Disputes over sovereignty hide quake and tsunami danger in Manila Trench
There are 1 comment on the South China Morning Post story from Aug 2, 2014, titled Disputes over sovereignty hide quake and tsunami danger in Manila Trench. In it, South China Morning Post reports that:
As countries clash over sovereignty in the region, scientists are unable to do crucial research on the quake-prone Manila Trench The risk of a major tsunami in the South China Sea has been underestimated, even ignored, by governments in the region, say scientists from the mainland, Taiwan and the Philippines.
Join the discussion below, or Read more at South China Morning Post.
“Geologist [I'm Climate Change]”
Since: Mar 07
#1 Aug 4, 2014
I am curently looking over this one having viewed Taiwan area last month or so in google searches on a ramble through the journals. For the record, the kaoshiung tsunami of SW taiwan was actually a sediment slump on a clear day down a submarine canyon @ the head of the river delta & shelf. the resulting slump on a clear day down the canyon resulted in a 10m tsunami @ the then Kaoshiung fishing village.
Have found that the taiwan area is still recompressing following its major past megathrust & that it is compressed enough to now produce transpression in a fracture zone in the phillipine sea plate E of the main island which is the compressed forearc. This arc extends down from the elevated forearc of taiwan to the N. Babuyan islands terminating in the indent in the manila trench @ the area between the babuyan islands proper & Iraya which is the S, most volcano of the Taiwan arc.
Now the fun bit. The major tsunami in 1076 was actually from the SOUTH portion of the Luzon trench, extending from the collision zone with the Palawan & Calamian group island arc @ Mindoro extending N. through Taal & Pinatubo & terminating @ the promontory tip region NW. of Dagupan. the result was a major disaster for central Vietnam (tsunami over 10m runup) & an overwash of the paracel islands.
The South Manila trough is part of a Zygomorph,(megathrust on BOTH sides), with the megathrust on the other side being the Philippines trench. the result is that like a range it stores up a huge amount of compressive stress. The tsunami following the megathrust was at least tohoku sized @ source & may actually be bigger. Major tsunami deposits reported from E. Australia are the results of megathrust events @ the New hebrides, Vanuatu, Santa Cruz, Solomon islands & Bougainville zygomorphs. runups @ Australia in some places are over 30m high. Good news is that zygomorphs take a long time to recompress following megathrusts.
Historic tsunami from the Manila bay region of the Luzon arc are actually from outer rise events from the descending plate following the 1076 megathrust event, resulting in Tonga type tsunami in the plain of the manila delta in early Spanish historic time. Taal volcano has been rather busy squeezing in magma from fractures @ the base of the crust from that megathrust. Pinatubo has also recently got in on the act (remember that one?). It is early days for the recompression of the South Luzon trench segment, so lots of busy volcanism to come in the manila region. The descending plate in South Luzon & also Taiwan is busy descending & is as a result compressing with recompression quakes down to approx 200Km. Descent in both areas is relatively free as there is a lot of remaining arc compressibility to enable descending plate movement.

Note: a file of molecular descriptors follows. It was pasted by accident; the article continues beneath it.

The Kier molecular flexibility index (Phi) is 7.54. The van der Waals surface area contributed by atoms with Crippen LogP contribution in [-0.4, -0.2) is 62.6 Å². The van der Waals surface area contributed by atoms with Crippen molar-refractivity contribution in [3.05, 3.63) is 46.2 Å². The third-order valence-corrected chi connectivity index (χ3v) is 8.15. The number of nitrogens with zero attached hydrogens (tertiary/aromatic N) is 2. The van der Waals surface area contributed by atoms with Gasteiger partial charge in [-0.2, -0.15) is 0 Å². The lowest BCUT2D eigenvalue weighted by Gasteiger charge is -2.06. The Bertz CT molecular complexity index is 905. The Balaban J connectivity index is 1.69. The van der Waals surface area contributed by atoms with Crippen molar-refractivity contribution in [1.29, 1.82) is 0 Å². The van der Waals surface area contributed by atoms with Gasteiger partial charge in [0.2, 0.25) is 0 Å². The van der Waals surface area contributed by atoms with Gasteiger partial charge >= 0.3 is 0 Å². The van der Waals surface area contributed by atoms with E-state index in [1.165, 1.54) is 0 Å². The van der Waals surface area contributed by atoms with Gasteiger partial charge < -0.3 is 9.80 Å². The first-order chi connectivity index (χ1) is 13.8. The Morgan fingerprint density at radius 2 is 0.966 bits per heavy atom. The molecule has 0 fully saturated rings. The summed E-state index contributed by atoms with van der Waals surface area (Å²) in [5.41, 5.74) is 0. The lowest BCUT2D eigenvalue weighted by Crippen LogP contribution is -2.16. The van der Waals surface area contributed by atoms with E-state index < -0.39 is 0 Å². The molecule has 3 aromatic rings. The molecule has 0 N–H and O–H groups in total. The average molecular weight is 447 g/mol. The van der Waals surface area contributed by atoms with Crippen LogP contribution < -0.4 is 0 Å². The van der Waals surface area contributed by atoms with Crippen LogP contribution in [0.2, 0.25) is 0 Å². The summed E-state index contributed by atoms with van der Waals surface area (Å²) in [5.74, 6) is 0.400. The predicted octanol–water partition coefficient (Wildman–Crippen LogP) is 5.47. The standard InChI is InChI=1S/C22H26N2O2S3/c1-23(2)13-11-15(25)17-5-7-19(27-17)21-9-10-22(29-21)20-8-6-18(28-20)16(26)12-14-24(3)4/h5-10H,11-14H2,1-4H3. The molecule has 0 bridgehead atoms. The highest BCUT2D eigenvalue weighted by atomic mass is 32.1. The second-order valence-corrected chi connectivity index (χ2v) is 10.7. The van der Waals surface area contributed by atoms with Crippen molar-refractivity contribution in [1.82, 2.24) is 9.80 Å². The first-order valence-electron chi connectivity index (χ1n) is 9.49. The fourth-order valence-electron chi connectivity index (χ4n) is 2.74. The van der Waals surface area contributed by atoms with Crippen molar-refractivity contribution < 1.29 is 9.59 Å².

Now the horror story (cue the jaws music).
The North Luzon trench running from approx Dagupan location, to the Babuyan islands proper is locked & the arc (also a zygomorph) is loading. Being locked, the descending plate is being held up, so the descending plate is quiet & is also inhibiting the descent of the plate in the adjacent segments. The volcanoes in the main part of N.Luzon are quiet (albeit hot & fizzy) as a result of the convergence rate being faster to the south. The babuyan islands however are still receiving magma from the latest stage fractures in the zygomorph (thin dribs & drabs), and have been active in the last century. This means that fortunately there is still a few decades to go before the end point. The forearc in the North Luzon segment is still quiet, & before letting go aft the arc should produce regular compression thrusts in the forearc in the 7 to 8 range of Tohoku type with relatively small tsunami.
The minimum size expected for the tsunami is Tohoku size & the max is probably 50m or more in the San Fernando area. The radiant will be the bit in the report heading to Hong Kong, but may travel closer to Hainan.
Have a nice day: Ag
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